Update: Welcome readers clicking in from:
Original post follows below.
Well, this happened:
To make sense of the strange Time and Newsweek covers appearing at your supermarket news stand recently — Newsweek seemingly going from cover stories on light S&M one week to Obama as “The First Gay President” the next; Time magazine concurrently featuring a breast-feeding three-year-old(!) boy – it helps to understand the history of newsweeklies.
Time began publishing in 1923 as the first weekly news magazine; Newsweek debuted a decade later as a copycat publication. (It was bought by the Washington Post in 1961, and in 2010 famously unloaded by the now-ailing newspaper for a dollar.) As Alan Brinkley wrote in The Publisher, his 2010 biography of Time founder Henry Luce, Luce and his then-business partner Brit Hadden (who died at age 31 in 1929) were originally going to call their publication “Facts” when they first conceived of the notion of a weekly news magazine in the early 1920s. One night in 1922 though, as Brinkley writes, while Luce was riding the subway home, he came across an advertising card above the windows of the subway car that used the phrase “Time for a Change” or something similar in its copy, which convinced him that “Time” was the correct title for his nascent magazine idea:
Hadden immediately agreed, and they never reconsidered. “Time” was attractive to them because it captured something of the dual purpose of their enterprise—to chronicle the passage of time and to save readers precious time. “Take Time—It’s Brief,” was one of the early slogans they attached to their announcements of the new publication; “Time Will Tell” and “Time Is Valuable” were others.
It also helps to understand what a novelty a weekly news magazine was in the 1920s, by comparing it to the competing information mediums of the era, as Brinkley goes on to do. The first radio networks, the direct precursors to today’s NBC, CBS, and (slightly more circuitously) ABC, were formed in that era. Movies were extraordinarily popular, though they still lacked sound until the end of the decade. That was the media culture in which Time was born, Brinkley writes:
With the exception of the national wire services, whose stories were filtered through local newspaper editors with their own interests and tastes, Time—which even in its early, frail years had subscribers in every state—was for a while the only genuinely national news organ. No newspaper had a reach very far beyond its own city. Radio news in the 1920s consisted of an announcer reading headlines a few times a day. Newsreels were not yet prominent. Even with its relatively modest circulation in the 1920s, Time established itself as an important force in journalism if for no other reason than that it reached men and women in all parts of the country and promised to rescue them from isolation and provincialism and prepare them for the cosmopolitan world.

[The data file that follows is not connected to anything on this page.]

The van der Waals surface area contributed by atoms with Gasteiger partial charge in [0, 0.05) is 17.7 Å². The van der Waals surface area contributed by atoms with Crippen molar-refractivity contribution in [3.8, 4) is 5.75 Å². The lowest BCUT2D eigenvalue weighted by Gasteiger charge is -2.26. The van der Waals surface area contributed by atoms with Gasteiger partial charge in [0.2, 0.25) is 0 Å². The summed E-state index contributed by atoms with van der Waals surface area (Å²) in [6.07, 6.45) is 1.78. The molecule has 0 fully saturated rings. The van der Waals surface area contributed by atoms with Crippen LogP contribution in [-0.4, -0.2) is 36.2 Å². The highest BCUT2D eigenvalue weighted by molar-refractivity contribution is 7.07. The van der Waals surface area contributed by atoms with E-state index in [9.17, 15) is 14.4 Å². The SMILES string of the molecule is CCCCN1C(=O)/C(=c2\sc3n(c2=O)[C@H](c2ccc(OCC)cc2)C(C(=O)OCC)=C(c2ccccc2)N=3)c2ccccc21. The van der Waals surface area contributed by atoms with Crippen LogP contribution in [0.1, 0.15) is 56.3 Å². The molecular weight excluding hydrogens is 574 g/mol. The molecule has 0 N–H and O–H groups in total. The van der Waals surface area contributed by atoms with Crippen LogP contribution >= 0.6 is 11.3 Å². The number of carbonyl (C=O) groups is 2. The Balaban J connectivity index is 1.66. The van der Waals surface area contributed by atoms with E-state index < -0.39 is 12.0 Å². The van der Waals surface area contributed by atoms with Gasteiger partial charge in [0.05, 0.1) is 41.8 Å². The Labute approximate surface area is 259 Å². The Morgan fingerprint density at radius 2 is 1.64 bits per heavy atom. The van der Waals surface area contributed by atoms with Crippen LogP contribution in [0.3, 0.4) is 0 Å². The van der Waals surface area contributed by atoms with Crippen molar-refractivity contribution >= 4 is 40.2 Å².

As John Podhoretz wrote in 2009, recounting his experiences at Time in the early 1980s, until the World Wide Web arrived in the early 1990s, newsweeklies were still hugely influential, through the eighties and nineties, with its top journalists receiving limousine service and tony expense accounts:
Time Inc., the parent company of Time, was flush then. Very, very, very flush. So flush that the first week I was there, the World section had a farewell lunch for a writer who was being sent to Paris to serve as bureau chief…at Lutece, the most expensive restaurant in Manhattan, for 50 people.So flush that if you stayed past 8, you could take a limousine home…and take it anywhere, including to the Hamptons if you had weekend plans there. So flush that if a writer who lived, say, in suburban Connecticut, stayed late writing his article that week, he could stay in town at a hotel of his choice. So flush that, when I turned in an expense account covering my first month with a $32 charge on it for two books I’d bought for research purposes, my boss closed her office door and told me never to submit a report asking for less than $300 back, because it would make everybody else look bad. So flush when its editor-in-chief, the late Henry Grunwald, went to visit the facilities of a new publication called TV Cable Week that was based in White Plains, a 40 minute drive from the Time Life Building, he arrived by helicopter—and when he grew bored by the tour, he said to his aide, “Get me my helicopter.”
Once Matt Drudge blew open the story of Bill Clinton’s dalliances with Monica Lewinsky, a story that Newsweek attempted to suppress, the walls quickly began to fall, and savvy news consumers quickly began to receive their news elsewhere — including from news aggregation sites such as Drudge and Instapundit, which can be and are updated numerous times a day, unlike the increasingly lethargic schedule of the newsweeklies.